Hard to describe Morrissey's much-maligned solo debut album. Generally well-received on it's first release, "Viva Hate" has since been met with a slightly less warm response.
In it's defence, it does contain the two great singles, "Suedehead" and "Everyday Is Like Sunday", which easily rank alongside the best of The Smiths. Similarly, "Late Night, Maudlin Street" is a true epic, an emotionally exhausting autobiographical journey and one of the album's stronger tracks.
As if to match the album's mixed reactions, it's also very mixed stylistically. The harsh, caterwhauling guitars on "Alsation Cousin" and "I Don't Mind If You Forget Me" contrast greatly with the pleasantly soft, lilting acoustics of "Margaret On The Guillotine" and "Bengali In Platforms".
Lyrically, Morrissey is as good as ever. The much-maligned "Bengali In Platforms" may seem rather insensitive in these PC days, but is more of a naive and innocent, "common man's" observation. Certainly more so than the racist terrace-chant the criticism would almost have you believe.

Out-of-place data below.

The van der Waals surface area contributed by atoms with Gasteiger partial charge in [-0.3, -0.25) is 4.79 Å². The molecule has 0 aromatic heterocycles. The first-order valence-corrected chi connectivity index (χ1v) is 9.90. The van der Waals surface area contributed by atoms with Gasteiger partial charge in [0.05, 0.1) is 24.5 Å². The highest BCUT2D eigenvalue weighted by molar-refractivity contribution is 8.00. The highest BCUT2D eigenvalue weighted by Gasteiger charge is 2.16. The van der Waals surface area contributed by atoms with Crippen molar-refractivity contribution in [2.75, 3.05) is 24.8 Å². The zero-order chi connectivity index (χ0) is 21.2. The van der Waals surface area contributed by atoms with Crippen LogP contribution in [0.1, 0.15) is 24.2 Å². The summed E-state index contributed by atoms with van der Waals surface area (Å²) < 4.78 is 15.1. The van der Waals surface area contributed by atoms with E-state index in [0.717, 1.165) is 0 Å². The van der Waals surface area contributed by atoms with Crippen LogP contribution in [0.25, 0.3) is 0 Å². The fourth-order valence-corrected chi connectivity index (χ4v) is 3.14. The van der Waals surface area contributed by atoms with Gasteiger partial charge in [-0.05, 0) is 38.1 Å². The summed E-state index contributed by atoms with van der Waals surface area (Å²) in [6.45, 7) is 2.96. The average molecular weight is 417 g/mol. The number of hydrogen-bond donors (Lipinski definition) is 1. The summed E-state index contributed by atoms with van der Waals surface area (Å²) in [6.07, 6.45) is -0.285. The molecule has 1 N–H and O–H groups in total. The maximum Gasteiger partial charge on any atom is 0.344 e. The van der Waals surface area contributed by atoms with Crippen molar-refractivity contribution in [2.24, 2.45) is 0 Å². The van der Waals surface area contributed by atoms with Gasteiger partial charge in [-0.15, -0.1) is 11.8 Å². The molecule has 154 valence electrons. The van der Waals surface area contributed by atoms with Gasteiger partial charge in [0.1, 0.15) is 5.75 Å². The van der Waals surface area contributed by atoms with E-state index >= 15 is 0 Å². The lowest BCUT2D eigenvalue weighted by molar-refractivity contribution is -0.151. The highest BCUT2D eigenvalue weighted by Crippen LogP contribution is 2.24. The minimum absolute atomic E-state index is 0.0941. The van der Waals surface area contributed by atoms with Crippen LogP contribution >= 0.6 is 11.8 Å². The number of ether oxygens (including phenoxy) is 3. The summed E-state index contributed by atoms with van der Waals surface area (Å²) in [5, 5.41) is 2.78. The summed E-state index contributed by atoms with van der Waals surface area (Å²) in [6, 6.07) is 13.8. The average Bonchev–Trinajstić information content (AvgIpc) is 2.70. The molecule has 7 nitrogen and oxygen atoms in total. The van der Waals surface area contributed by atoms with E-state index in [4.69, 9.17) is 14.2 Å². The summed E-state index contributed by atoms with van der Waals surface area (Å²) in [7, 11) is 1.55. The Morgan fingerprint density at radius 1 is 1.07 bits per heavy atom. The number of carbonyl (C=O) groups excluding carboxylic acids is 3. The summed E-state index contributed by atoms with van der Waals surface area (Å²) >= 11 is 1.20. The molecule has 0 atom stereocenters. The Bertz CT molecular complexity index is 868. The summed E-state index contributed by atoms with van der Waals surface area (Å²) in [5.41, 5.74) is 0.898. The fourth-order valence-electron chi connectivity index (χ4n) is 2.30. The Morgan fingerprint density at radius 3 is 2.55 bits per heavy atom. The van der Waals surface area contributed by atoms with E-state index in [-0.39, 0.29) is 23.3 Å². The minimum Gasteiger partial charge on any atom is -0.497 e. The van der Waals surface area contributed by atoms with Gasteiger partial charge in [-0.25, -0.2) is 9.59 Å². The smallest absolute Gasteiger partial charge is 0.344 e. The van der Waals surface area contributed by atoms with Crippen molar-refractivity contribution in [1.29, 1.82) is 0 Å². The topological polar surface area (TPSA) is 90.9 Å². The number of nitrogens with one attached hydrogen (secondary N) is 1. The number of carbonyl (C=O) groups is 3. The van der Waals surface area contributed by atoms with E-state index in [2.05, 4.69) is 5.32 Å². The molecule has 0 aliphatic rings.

To be fair, at least it gets your attention. The original album ends with the incredibly weak "Dial-A-Cliche" and the frustratingly empty "Margaret On The Guillotine". Both of which close the album with a pathetic whimper, disappointing after the strong start.
As for the extra tracks, an assortment of b-sides mostly from around '89-'91. Well, they seem a rather pointless inclusion to be perfectly honest. Generally unremarkable, there are still a couple of neat tracks there, "At Amber" and "Let The Right One Slip In" are quite effective, as is "Girl Least Likely To" and the great live version of "Disappointed".
Overall then, a rather mixed collection of tracks, and evidence of the new territory Morrissey was moving into at the time. On first listen, "Viva Hate" seems to pale in comparison to Mozza's Smiths work, but it's a grower and rewards with repeated listenings.